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Showing 1-10 of 10 reviews(Verified Purchases). See all 15 reviews
on September 15, 2016
I am not an astrophysicist, but when I read about astrophysics, I always start with a book by James B. Kaler. OK, disclaimer, I was one of his first students at University of Illinois in the 1960's and found him to be an outstanding educator, a fact borne out by the numerous popular and technical articles and books he has written over the past 50 years as well as his frequently updated website on The Stars. The Stars and Their Spectra is really a primer for either beginning or advanced undergraduate astronomy, astrophysics or electrical engineering students desiring to either brush up or be introduced into the fascinating technique of astrospectroscopy from which we learn more about the stars and galaxies than simply knowing their location and distances. He describes in easily understood language the necessary structure of the atoms, electron orbitals, chemistry and even some elementary quantum mechanics in order to lay the framework for understanding the different spectral classes of stars that describe their horizontal position on the HR diagram, and thereby give us an insight into their possible masses, radial velocity, surface temperature and evolution. Perhaps one of his students will someday make an app to simply click on a star and follow its evolutionary path given what is known of its spectral class when the fusion of hydrogen into helium is finished in the core. That is when the real fireworks begins, and sets the stage for whether a novae, ring nebulae, supernovae and for some, black holes. Published in 1989, the book is now dated, but still highly readable and can easily serve as a starting point for further exploration into the field of astrospectroscopy.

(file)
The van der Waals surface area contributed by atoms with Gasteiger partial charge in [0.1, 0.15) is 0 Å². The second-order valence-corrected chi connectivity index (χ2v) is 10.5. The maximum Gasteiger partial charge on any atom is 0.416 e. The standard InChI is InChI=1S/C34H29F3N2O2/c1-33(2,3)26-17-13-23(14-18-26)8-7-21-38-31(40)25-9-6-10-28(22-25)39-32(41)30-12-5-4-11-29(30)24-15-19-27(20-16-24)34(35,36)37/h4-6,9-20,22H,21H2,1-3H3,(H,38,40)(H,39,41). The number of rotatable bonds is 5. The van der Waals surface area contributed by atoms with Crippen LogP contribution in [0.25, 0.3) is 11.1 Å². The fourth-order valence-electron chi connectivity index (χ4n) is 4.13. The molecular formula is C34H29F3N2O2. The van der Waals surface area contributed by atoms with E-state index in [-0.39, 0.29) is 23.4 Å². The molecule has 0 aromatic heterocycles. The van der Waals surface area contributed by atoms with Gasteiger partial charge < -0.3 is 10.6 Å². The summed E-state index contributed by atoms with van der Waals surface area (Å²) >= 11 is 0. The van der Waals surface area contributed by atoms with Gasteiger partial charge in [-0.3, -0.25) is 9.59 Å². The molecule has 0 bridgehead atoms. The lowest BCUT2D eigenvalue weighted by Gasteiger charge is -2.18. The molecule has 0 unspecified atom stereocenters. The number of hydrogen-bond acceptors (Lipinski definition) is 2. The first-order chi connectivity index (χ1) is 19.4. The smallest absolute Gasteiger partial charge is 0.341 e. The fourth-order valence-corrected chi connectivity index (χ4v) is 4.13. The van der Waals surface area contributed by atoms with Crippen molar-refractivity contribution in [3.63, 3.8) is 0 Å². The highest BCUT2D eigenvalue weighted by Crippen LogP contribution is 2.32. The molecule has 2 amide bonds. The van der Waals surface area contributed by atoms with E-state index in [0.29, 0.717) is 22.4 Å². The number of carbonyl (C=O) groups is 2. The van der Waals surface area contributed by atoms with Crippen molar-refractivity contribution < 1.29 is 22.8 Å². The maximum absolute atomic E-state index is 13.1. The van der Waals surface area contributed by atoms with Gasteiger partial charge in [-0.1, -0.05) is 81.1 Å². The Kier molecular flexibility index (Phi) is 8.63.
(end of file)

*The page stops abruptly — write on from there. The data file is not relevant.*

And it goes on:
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on November 2, 2013
Excellent, well done. Good explanation for the spectral analysis of stars.
I recommend this book for those like me who begin in this domain.
You need some knowledge in physics but not in mathematics.
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on July 7, 2003
"Stars and their Spectra" is overall a significantly better read than Kaler's earlier work "Stars", which touched on many topics but didn't dive into any of them satisfyingly enough. This book delivers a thorough yet introductory coverage of the science of stellar spectroscopy. As an added bonus, it's very well-written and is great fun to read cover to cover. Kaler clearly harbors great enthusiasm for this subject, particularly when he discusses extreme stars like supergiants and white dwarfs.
Kaler spends the first eighty pages or so covering the basics of how stars work, spectral theory, and history of the modern scheme of spectral classification (OBAFGKM, easily remembered by the popular mnemonic Oh Be A Fine Girl Kiss Me). The meat of the book comes next: a chapter devoted to each letter of the sequence, starting from the cool M stars and working up to the ultra-hot O stars. Here Kaler goes into significant detail on the defining characteristics of each class and how those characteristics manifest themselves physically. We learn how dwarfs, giants, and supergiants may share a spectral class but are fundamentally different (the giants and supergiants almost always aged into that spectral class from a different one). A wealth of other information on each class is presented. We finish up with stars that don't really appear on the regular H-R diagram, such as white dwarfs and neutron stars. Kaler also gives a nice overview at the end of how stars journey along the H-R diagram, changing spectral classes as they age and their internal fusion engines deplete their fuel.